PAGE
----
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By Lord Ashcroft

From January until the election, Lord Ashcroft Polls conducted weekly focus groups from Cornwall to Scotland to find out whether the parties’ campaigns were having any effect on the people they were supposed to impress: undecided voters in marginal seats. We asked what people had noticed and what had passed them by, what they thought the parties were trying to tell them and how believable (or otherwise) they found it, what mattered to them and what didn’t, what they made of the leaders vying for their attention, which way they were leaning and what doubts stopped them making their minds up. (more…)

Reflections on the election polls – and creating a Conservative Party people need not be shy about supporting

By Lord Ashcroft

This is the text of a speech I gave last night at the Post-Election Conference, jointly hosted by Conservative Home, the TaxPayers’ Alliance, Business for Britain and the Institute of Economic Affairs.

Good evening. You might think it’s a bit much to kick off this post-election conference with, of all people, a pollster. If so, I can understand your scepticism. After last week I’m not sure whether it’s worse to be a pollster or a Liberal Democrat. But as I will explain, it would be a mistake to dismiss the polls out of hand, or to think there is nothing we can learn from them. (more…)

Why did people vote as they did? My post-vote poll

By Lord Ashcroft

I have polled more than 12,000 voters who voted in the general election. I wanted to know when people decided, what factors had most influenced their vote, what issues were most important to the country and their families, how they see the economy and the future of austerity, and how the parties’ voters had voted in previous elections. The results are here:

Final Ashcroft National Poll: Con 33%, Lab 33%, Lib Dem 10%, UKIP 11%, Green 6%

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By Lord Ashcroft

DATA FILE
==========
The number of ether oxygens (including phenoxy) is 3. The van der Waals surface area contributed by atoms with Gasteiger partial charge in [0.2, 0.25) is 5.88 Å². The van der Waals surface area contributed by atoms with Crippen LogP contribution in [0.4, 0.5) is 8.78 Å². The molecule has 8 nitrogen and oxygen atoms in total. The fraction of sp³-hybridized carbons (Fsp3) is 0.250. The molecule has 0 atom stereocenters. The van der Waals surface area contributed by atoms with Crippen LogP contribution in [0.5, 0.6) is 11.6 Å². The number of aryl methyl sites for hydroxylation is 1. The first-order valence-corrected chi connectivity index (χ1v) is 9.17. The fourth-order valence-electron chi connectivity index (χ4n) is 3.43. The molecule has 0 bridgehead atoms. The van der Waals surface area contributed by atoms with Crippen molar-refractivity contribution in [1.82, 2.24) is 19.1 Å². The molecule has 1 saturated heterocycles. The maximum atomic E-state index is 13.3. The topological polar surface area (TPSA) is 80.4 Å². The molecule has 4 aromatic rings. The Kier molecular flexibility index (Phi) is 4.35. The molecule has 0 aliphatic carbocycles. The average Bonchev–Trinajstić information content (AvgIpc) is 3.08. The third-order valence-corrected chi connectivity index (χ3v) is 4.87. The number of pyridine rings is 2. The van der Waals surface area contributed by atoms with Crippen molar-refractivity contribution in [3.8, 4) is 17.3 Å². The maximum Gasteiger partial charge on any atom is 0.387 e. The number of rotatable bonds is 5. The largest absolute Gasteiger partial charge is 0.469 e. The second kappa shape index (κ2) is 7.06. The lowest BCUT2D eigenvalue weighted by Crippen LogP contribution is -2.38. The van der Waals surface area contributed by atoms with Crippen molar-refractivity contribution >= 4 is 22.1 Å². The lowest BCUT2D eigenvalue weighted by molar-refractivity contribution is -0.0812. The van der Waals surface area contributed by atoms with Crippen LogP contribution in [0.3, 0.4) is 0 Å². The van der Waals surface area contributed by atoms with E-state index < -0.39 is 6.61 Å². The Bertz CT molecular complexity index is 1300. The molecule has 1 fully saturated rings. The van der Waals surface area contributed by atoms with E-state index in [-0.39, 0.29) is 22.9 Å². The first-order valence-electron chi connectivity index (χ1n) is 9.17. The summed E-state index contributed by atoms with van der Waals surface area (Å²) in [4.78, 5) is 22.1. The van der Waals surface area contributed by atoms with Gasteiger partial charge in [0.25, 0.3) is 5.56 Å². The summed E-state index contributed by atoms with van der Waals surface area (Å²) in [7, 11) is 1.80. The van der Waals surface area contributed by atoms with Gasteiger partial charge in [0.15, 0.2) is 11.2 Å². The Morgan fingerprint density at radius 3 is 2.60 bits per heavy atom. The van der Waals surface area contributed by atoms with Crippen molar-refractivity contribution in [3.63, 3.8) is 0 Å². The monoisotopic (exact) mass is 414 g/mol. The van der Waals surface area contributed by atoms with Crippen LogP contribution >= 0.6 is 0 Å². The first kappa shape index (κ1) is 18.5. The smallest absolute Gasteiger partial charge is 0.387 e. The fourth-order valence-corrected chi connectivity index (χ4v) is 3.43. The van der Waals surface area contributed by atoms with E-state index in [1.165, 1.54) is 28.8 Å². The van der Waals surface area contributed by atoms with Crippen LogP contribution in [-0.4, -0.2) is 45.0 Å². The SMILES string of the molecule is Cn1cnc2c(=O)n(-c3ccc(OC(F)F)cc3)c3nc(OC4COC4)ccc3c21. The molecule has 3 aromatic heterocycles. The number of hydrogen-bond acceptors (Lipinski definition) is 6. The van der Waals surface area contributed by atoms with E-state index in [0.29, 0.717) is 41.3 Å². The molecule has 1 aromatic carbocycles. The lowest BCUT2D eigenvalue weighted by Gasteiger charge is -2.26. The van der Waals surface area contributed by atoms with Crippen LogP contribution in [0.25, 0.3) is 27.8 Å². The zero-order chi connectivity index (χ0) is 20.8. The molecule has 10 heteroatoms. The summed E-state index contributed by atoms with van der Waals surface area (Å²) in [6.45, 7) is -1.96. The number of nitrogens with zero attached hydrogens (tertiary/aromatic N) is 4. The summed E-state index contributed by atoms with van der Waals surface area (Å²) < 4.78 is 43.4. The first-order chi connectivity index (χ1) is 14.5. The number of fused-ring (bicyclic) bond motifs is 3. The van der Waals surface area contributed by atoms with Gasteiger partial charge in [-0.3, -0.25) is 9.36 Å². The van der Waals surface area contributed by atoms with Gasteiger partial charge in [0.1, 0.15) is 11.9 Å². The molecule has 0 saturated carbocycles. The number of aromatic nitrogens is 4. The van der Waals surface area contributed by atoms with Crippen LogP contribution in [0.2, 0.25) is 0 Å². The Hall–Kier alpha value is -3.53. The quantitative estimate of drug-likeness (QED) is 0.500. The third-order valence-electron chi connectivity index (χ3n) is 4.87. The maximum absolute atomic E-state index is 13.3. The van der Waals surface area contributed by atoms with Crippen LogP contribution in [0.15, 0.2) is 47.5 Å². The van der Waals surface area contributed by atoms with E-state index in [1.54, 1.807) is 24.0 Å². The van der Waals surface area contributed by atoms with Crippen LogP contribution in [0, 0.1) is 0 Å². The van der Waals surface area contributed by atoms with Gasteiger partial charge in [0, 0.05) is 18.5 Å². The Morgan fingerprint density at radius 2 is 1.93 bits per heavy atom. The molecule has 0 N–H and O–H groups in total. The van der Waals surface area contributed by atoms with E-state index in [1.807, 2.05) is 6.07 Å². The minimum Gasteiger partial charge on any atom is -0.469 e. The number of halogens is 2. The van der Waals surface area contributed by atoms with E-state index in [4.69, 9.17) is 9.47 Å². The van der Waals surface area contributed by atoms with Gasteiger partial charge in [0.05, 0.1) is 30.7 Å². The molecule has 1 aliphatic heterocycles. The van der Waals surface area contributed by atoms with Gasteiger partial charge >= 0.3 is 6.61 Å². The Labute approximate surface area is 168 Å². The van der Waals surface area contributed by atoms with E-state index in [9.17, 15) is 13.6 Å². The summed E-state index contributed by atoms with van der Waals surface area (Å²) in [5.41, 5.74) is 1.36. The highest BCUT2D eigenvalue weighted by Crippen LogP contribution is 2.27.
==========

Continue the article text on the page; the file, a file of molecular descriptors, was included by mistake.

My 3,000-sample final national snapshot before the election, with fieldwork conducted on Tuesday and Wednesday, has produced a tie. Here are the details: (more…)

Voting tactically has become more fraught in the new political order

By Lord Ashcroft

This piece was first published in The Independent

A surprising number of people are candid enough to admit that they voted Liberal Democrat in previous elections because they simply could not decide between Labour and the Tories. Others like the party’s policies or, more often, its local MP.

But in their strongholds, the Lib Dems have owed a good deal of their support to their status as the most credible local alternative to the Conservatives. Indeed, in most recent elections, tactical voting has nearly always meant backing the Lib Dems to get (or keep) the Tories out. Since the Iraq war, the Lib Dems have also attracted left-leaning voters looking for a safely like-minded alternative to Labour.

So imagine their surprise and delight as the recipient of their carefully calibrated votes strode cheerfully into the Downing Street rose garden with David Cameron (more…)

Ashcroft National Poll: Con 32%, Lab 30%, Lib Dem 11%, UKIP 12%, Green 7%

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By Lord Ashcroft

The Conservatives lead by two points in this week’s Ashcroft National Poll, conducted over the past weekend. The Tory lead is down by four since last week, with Labour unchanged on 30%. The Liberal Democrats are up two points at 11%, UKIP up one at 12%, the Greens unchanged at 7% and the SNP up one at 5%. (more…)